Many reports have emerged recently to say that Microsoft will soon offer more capabilities to users of its Office 365 Plan K, which is the lowest-cost priced plan sold to “kiosk” (hence K) users who are happy to restrict themselves to the Outlook Web App (OWA) client. Of course, some of these folk might not be too happy to be restricted as they’d much prefer to use Plan P or Plan E but their companies won’t pay the extra.
In any case, the new capabilities are pretty straightforward and are all associated with Exchange Online. First, the mailbox quota is increased from 250MB to 500MB. This is a useful increase but I can’t imagine that it will make too many users ecstatic. Second, administrators will now be allowed to purchase (for an extra cost) Exchange archiving capabilities for Plan K users. In effect, as well as being allowed to use an archive mailbox, this means that Plan K users can now be brought under the control of litigation hold should the need arise. However, given that the vast majority of Plan K users are unlikely to generate or receive messages that might be of interest to corporate litigators, I think that this capability will not be of general interest. In addition, Microsoft hasn't yet indicated how much they plan to charge to allow a Plan K user to have an archive mailbox.
What’s far more interesting because it is of immediate and obvious use is the decision to allow Plan K users to use ActiveSync. Up to now Plan K has been restricted to POP3 access for mobile devices. POP3 is sufficient to allow devices to download messages (SMTP access is required to send new mail) but it is terribly limited in terms of the features that people expect to use with modern mobile devices such as iPhone, Windows Phone, or Android. The fact that POP3 is a form of lowest common denominator for email access shouldn’t come as a surprise because the protocol was defined in RFC1939 as long ago as May 1996, roughly the same time as Microsoft made the jump from workgroup email systems by shipping Exchange 4.0 as a replacement for Microsoft Mail. Obviously a huge amount of progress has occurred in email technology since 1996 and POP3 is now a historical (but still useful) artefact of email’s past.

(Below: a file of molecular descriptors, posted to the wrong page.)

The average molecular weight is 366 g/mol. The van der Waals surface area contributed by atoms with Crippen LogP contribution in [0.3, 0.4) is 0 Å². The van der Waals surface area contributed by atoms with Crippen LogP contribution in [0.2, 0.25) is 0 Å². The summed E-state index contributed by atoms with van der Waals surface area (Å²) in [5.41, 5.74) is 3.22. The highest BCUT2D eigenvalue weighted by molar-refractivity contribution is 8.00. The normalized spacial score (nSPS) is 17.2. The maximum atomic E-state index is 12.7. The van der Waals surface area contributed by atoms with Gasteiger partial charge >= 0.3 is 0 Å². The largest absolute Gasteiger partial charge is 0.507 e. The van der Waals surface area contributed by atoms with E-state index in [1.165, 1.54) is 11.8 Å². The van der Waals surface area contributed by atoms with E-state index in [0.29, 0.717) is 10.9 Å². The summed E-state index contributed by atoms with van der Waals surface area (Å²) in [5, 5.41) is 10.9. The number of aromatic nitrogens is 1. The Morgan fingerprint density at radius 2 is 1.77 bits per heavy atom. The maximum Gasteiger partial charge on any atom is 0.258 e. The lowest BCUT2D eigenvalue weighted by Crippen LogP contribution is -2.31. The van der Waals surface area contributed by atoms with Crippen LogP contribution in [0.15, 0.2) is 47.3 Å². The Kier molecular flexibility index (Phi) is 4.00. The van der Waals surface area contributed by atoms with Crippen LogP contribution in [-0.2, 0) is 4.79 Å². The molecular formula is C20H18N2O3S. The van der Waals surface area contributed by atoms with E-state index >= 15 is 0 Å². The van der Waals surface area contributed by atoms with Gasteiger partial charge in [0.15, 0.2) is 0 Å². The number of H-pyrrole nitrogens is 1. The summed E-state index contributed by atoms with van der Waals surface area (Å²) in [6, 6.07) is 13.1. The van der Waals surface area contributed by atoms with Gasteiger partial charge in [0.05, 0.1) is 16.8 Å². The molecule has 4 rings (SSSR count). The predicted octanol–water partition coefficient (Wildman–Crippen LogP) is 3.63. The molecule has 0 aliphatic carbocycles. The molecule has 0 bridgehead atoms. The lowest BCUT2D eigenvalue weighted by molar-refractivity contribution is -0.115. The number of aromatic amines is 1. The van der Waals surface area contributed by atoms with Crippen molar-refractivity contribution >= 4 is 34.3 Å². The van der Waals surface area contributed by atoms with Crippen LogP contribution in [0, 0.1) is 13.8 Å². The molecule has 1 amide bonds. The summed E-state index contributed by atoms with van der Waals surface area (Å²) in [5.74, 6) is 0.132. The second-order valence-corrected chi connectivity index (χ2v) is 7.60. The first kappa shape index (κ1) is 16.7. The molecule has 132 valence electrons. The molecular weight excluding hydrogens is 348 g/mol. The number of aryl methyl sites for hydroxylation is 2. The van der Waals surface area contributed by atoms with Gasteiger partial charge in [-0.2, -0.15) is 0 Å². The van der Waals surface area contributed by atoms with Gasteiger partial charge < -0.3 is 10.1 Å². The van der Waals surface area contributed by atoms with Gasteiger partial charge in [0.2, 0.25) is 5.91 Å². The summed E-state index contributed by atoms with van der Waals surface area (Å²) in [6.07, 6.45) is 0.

ActiveSync has been around a long time too. First introduced as a desktop synchronization protocol that forced users to put mobile devices into cradles to synchronize email via a PC, its popularity accelerated when Microsoft introduced server-based ActiveSync as part of Exchange 2003 SP2 in October 2005 when Microsoft boasted of a “new seamless Direct Push Technology email experience” (that’s some marketing mouthful). Server-based ActiveSync offered free connectivity for mobile devices and was a huge advance at a time when RIM was the undoubted (but expensive) king for mobile email. Every version of Exchange since has improved and refined ActiveSync to make it more effective and efficient. Technology advance coupled with an aggressive licensing campaign that has seen every major mobile device vendor sign up to support ActiveSync has made the protocol the de facto standard for mobile email. It’s this reason why ActiveSync support is such an important and useful addition to Plan K capabilities.
ActiveSync isn’t perfect as its implementation varies from vendor to vendor. Everyone supports the basic features to allow connectivity for email, calendar, and contacts but some don’t do such a good job when it comes to features in which administrators are interested such as remote wipe for lost devices. Microsoft launched a logo compliance program in April 2011 in an attempt to convince vendors to support at least a minimum set of features and I’ve seen some improvement across devices since. In any case, even a bare-bones implementation of ActiveSync is so much better than POP3.
Plan K hasn’t been updated yet. This will happen as part of Microsoft’s regular upgrading of software within theirenvironment and is expected in the March timeframe. For now Plan K users can think about how to use the extra 250MB quota but dream about the new mobile devices that they might be able to use effectively once the update is rolled out.